Occasionally being sad or feeling hopeless is a part of every child’s life. However, some children feel sad or uninterested in things that they used to enjoy, or feel helpless or hopeless in situations where they could do something to address the situations.
When children feel persistent sadness and hopelessness, they may be diagnosed with depression. Some children may not talk about helpless and hopeless thoughts, and they may not appear sad.
Depression might also cause a child to make trouble or act unmotivated, so others might not notice that the child is depressed or may incorrectly label the child as a trouble-maker or lazy.
Depression is a real illness that requires professional help. Early diagnosis and treatment are essential for depressed children. Some of the signs and symptoms of anxiety or depression are shared with other conditions, such as trauma.
Specific symptoms like having a hard time focusing could be a sign of Attention-Deficit/Hyperactivity Disorder (ADHD). It is important to get a careful evaluation to get the best diagnosis and treatment from a qualified mental health professional.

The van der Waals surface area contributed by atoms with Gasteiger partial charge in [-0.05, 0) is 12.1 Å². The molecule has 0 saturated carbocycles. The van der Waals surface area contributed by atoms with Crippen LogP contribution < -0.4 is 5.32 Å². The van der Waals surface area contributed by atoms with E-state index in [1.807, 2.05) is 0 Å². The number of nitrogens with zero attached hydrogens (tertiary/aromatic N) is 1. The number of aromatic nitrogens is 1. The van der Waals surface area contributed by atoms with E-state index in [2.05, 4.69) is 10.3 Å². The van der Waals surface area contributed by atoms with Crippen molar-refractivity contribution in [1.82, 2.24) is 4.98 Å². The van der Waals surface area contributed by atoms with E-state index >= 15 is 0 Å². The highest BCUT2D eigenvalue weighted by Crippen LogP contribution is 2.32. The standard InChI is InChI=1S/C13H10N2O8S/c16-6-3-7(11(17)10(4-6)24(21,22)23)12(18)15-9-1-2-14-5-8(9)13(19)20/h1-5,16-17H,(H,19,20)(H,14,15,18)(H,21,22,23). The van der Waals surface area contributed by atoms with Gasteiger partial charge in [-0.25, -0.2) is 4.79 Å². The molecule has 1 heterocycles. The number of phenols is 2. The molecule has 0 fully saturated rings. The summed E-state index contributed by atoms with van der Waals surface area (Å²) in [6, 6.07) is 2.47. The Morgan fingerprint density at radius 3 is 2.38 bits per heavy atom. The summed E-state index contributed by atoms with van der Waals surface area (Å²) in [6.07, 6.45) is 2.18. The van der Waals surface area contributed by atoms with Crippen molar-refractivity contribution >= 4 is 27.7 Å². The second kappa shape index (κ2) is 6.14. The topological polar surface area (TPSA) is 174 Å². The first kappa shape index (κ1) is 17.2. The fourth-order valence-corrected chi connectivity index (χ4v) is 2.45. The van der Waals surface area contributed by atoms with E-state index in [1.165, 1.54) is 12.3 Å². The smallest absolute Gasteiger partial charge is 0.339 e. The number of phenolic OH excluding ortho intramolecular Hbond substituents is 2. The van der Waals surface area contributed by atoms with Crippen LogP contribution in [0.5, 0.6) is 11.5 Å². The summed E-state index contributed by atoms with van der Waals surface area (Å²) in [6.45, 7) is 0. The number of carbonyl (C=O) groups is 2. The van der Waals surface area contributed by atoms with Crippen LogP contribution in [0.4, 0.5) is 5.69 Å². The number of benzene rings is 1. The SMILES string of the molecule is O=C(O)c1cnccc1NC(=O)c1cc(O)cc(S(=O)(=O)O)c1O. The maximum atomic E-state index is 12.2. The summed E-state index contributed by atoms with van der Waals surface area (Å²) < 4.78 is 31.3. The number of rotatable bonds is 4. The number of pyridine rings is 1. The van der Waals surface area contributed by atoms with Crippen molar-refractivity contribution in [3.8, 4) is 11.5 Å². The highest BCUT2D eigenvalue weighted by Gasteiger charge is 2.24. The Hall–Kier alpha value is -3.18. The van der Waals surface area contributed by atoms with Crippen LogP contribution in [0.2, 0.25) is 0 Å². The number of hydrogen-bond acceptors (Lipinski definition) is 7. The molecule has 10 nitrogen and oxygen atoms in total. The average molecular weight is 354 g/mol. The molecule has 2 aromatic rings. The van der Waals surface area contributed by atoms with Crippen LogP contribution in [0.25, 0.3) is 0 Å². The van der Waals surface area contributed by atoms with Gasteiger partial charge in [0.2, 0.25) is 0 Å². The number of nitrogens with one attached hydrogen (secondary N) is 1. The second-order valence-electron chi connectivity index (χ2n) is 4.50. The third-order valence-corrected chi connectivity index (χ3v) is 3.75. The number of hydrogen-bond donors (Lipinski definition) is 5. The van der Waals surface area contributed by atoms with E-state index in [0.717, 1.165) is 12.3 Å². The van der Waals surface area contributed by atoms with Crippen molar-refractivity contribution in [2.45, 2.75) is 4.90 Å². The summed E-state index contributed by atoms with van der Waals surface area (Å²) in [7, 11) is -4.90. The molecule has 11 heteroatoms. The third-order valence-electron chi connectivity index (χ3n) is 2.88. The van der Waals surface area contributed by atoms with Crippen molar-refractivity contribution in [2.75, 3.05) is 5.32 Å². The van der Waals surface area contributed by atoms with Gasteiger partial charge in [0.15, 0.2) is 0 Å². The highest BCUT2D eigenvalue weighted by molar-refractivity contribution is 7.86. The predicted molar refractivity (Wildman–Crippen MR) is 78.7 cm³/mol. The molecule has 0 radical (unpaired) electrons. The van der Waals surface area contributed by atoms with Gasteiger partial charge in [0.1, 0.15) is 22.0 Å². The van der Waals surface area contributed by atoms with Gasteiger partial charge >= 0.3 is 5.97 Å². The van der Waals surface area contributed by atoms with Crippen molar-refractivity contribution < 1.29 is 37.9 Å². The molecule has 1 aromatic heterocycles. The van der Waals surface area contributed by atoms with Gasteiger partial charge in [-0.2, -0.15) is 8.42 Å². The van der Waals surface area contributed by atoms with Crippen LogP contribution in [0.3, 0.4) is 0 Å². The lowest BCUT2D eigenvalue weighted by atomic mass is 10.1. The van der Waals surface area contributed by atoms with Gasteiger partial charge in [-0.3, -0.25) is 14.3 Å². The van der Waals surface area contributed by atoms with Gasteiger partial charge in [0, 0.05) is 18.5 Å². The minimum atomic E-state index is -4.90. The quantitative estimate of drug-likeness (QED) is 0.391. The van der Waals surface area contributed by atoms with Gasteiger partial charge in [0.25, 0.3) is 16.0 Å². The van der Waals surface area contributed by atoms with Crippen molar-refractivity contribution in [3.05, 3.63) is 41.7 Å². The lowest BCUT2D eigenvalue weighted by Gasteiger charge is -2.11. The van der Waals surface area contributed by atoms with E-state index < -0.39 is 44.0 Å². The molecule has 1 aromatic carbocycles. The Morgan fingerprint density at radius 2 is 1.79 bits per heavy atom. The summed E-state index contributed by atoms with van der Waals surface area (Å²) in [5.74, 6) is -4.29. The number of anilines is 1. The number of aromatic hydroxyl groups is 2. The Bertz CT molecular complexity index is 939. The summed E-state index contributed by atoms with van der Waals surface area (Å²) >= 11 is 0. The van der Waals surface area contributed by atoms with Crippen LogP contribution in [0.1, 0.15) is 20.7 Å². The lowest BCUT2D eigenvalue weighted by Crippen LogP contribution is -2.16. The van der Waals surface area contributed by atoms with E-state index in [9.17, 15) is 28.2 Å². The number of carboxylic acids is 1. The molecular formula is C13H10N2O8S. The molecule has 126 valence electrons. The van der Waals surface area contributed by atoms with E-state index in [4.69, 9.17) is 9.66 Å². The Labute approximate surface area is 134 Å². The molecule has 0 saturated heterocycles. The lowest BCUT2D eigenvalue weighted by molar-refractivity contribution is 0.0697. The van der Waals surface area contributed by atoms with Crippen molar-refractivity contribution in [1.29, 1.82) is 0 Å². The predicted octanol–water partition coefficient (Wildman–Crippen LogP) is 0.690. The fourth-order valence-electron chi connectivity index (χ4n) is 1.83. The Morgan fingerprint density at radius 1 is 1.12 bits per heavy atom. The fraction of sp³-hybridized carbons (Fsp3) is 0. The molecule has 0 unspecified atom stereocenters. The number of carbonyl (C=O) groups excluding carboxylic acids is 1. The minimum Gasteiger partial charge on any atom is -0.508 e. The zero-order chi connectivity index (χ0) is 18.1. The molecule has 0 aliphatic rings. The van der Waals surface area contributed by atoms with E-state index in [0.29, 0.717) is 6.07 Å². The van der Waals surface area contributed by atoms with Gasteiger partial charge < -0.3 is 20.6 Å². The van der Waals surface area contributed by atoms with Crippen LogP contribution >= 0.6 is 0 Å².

The first step to treatment is to talk with a healthcare provider to get an evaluation. Comprehensive treatment often includes both individual and family therapy.
Parents should ask their physician to refer them to a qualified mental health professional, who can diagnose and treat depression in children. Cognitive behavioral therapy (CBT) and interpersonal psychotherapy (IPT) are forms of individual therapy shown to be effective in treating depression.
Treatments can also include a variety of ways to help the child feel less stressed and be healthier like nutritious food, physical activity, sufficient sleep, predictable routines, and social support.